Dan,

    As a current public educator, I am so glad to read this analysis that goes beyond the “digital native vs. immigrant” approach. Having had the internet in my home since high school, and being in college during the invention of Facebook, I find my cohort bridges this overly-simplistic, imaginary divide. I am proficient with technology because I am a life-long learner who is willing always to explore new web 2.0 tools and find ways to incorporate technology in my own teaching and learning. Many of my friends or those in my age cohort do not use technology to the degree or proficiency that I do, and yet many of my older colleagues use it to a greater degree. Using age as a divider is a distraction.

    Additionally, I find myself increasingly amazed at some of the simply technological skills and knowledge that my current high school students lack. I find myself explaining what the “CC” line is on an email and why one would use it. I teach them about the privacy features on Facebook, and I guide them through the world of blogging and commenting. None of these skills seems to be particularly intuitive or innate to today’s learners. Nor do many of them seem aware of the many online resources at their disposal (i.e. Bubbl.us, diigo, Jing, etc.).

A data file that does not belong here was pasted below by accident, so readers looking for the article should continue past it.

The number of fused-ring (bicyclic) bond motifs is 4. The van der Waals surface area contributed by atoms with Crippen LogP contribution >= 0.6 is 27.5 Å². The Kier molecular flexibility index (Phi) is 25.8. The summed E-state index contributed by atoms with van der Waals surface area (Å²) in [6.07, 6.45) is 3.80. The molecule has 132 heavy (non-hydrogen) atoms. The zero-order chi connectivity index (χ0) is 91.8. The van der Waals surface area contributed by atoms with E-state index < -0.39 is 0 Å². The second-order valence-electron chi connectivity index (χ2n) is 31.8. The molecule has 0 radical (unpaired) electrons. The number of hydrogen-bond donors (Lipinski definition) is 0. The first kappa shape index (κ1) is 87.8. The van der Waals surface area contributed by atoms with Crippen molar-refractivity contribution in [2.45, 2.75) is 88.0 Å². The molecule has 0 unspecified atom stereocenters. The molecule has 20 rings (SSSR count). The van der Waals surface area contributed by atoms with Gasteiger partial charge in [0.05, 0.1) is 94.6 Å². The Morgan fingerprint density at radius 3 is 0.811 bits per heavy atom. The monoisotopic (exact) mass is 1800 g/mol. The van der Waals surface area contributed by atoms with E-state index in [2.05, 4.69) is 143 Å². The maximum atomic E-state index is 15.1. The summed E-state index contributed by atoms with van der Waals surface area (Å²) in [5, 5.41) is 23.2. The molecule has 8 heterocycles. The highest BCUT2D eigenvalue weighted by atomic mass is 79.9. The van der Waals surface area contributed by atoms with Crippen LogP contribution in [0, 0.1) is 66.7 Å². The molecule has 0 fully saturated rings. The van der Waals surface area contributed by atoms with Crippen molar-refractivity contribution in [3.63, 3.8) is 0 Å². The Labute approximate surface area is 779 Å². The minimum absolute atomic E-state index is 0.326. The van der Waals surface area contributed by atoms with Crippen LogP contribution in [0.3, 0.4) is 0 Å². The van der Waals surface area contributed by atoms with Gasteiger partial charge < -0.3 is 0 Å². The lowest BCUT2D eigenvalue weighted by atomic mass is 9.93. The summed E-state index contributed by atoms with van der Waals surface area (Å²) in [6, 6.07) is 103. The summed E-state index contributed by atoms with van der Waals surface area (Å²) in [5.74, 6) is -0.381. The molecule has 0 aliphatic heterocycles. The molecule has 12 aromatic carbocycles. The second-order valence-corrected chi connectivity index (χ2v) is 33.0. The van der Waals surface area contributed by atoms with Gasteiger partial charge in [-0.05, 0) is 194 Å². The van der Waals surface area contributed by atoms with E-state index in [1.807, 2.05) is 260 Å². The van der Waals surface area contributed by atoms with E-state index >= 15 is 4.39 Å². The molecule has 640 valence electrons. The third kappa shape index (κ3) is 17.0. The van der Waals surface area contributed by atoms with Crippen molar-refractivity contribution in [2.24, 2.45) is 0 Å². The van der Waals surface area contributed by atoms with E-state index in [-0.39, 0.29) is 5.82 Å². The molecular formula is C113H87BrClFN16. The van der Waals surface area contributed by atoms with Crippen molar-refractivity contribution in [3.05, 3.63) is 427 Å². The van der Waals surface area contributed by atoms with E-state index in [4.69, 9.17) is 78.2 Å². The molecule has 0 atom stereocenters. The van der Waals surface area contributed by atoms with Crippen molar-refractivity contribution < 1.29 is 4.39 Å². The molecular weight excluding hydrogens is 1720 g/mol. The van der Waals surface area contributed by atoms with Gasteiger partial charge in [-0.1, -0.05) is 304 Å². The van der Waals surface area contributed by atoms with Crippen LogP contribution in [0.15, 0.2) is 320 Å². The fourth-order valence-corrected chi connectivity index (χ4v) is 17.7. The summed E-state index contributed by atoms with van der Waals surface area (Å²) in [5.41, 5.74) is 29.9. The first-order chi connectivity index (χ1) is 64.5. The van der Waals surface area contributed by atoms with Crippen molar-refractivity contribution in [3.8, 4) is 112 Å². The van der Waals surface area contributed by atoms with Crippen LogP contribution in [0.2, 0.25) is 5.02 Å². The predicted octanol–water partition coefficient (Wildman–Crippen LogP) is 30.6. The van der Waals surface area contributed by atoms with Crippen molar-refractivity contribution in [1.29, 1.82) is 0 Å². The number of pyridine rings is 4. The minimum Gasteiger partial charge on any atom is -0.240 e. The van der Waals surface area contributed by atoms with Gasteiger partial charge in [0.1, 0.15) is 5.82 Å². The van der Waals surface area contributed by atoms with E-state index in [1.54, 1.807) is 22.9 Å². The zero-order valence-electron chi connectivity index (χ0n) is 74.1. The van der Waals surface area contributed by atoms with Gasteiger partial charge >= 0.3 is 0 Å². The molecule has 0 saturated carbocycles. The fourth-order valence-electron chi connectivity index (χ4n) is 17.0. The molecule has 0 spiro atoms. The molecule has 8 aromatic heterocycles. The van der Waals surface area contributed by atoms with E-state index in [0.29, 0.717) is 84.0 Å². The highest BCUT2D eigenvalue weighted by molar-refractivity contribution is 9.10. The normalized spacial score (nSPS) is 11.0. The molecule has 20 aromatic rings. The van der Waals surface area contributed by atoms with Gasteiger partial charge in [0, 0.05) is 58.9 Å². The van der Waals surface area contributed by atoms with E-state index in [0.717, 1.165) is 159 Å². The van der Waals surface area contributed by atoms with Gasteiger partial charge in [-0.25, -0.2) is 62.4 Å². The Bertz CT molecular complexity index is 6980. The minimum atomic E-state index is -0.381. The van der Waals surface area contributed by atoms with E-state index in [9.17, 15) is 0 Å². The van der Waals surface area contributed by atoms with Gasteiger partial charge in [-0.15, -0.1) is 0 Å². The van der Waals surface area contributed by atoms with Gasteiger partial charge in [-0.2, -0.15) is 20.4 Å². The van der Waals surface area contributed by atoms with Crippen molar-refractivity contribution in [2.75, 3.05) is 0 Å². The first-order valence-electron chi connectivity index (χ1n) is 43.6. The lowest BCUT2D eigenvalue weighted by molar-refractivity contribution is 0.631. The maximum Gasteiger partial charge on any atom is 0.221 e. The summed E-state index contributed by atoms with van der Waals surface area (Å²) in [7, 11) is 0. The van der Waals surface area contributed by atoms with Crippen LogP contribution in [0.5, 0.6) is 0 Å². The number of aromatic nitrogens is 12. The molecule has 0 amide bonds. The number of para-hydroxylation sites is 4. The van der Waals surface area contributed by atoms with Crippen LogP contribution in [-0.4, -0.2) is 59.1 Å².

Thanks for this insightful analysis as it brings some clarity to the discussion of digital proficiency.

  8. Kris says

    Dan,

    Love this. I agree it is a myth, and as long as it is myth, teachers will think they don’t have to explicitly teach and model online skills and efficiencies. The myth does kids a disservice.